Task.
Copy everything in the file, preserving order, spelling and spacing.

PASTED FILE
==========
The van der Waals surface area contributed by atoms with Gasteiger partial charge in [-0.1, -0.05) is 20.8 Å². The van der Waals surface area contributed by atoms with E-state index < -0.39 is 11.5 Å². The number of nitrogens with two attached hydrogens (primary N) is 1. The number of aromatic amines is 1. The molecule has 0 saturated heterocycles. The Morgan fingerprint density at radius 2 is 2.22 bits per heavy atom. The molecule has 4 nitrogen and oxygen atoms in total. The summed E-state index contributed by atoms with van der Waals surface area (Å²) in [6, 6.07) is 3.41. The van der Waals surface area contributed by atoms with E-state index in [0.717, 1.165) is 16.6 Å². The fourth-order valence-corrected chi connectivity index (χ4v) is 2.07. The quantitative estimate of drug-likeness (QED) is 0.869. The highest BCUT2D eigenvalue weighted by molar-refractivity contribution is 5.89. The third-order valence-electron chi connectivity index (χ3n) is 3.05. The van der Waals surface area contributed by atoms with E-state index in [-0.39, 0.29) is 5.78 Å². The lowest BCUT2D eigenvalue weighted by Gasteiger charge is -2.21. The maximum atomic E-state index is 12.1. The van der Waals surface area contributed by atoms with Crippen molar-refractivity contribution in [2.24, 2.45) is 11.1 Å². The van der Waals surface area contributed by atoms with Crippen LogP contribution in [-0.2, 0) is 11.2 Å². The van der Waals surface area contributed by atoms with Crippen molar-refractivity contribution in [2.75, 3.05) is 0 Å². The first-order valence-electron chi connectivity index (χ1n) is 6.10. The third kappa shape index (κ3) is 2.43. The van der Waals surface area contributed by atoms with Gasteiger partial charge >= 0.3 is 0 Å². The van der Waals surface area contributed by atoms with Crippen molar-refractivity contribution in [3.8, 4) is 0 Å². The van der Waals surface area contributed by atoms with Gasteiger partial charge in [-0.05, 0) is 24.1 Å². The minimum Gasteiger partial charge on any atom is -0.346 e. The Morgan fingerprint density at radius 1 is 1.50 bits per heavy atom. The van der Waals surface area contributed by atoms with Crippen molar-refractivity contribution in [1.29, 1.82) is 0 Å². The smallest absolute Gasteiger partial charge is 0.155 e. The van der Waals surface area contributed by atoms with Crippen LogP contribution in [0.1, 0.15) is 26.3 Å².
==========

The van der Waals surface area contributed by atoms with Gasteiger partial charge in [-0.1, -0.05) is 20.8 Å². The van der Waals surface area contributed by atoms with E-state index < -0.39 is 11.5 Å². The number of nitrogens with two attached hydrogens (primary N) is 1. The number of aromatic amines is 1. The molecule has 0 saturated heterocycles. The Morgan fingerprint density at radius 2 is 2.22 bits per heavy atom. The molecule has 4 nitrogen and oxygen atoms in total. The summed E-state index contributed by atoms with van der Waals surface area (Å²) in [6, 6.07) is 3.41. The van der Waals surface area contributed by atoms with E-state index in [0.717, 1.165) is 16.6 Å². The fourth-order valence-corrected chi connectivity index (χ4v) is 2.07. The quantitative estimate of drug-likeness (QED) is 0.869. The highest BCUT2D eigenvalue weighted by molar-refractivity contribution is 5.89. The third-order valence-electron chi connectivity index (χ3n) is 3.05. The van der Waals surface area contributed by atoms with E-state index in [-0.39, 0.29) is 5.78 Å². The lowest BCUT2D eigenvalue weighted by Gasteiger charge is -2.21. The maximum atomic E-state index is 12.1. The van der Waals surface area contributed by atoms with Crippen molar-refractivity contribution in [2.24, 2.45) is 11.1 Å². The van der Waals surface area contributed by atoms with Crippen LogP contribution in [-0.2, 0) is 11.2 Å². The van der Waals surface area contributed by atoms with Crippen molar-refractivity contribution in [2.75, 3.05) is 0 Å². The first-order valence-electron chi connectivity index (χ1n) is 6.10. The third kappa shape index (κ3) is 2.43. The van der Waals surface area contributed by atoms with Gasteiger partial charge >= 0.3 is 0 Å². The van der Waals surface area contributed by atoms with Crippen molar-refractivity contribution in [3.8, 4) is 0 Å². The van der Waals surface area contributed by atoms with Gasteiger partial charge in [-0.05, 0) is 24.1 Å². The minimum Gasteiger partial charge on any atom is -0.346 e. The Morgan fingerprint density at radius 1 is 1.50 bits per heavy atom. The van der Waals surface area contributed by atoms with Crippen molar-refractivity contribution in [1.29, 1.82) is 0 Å². The smallest absolute Gasteiger partial charge is 0.155 e. The van der Waals surface area contributed by atoms with Crippen LogP contribution in [0.1, 0.15) is 26.3 Å².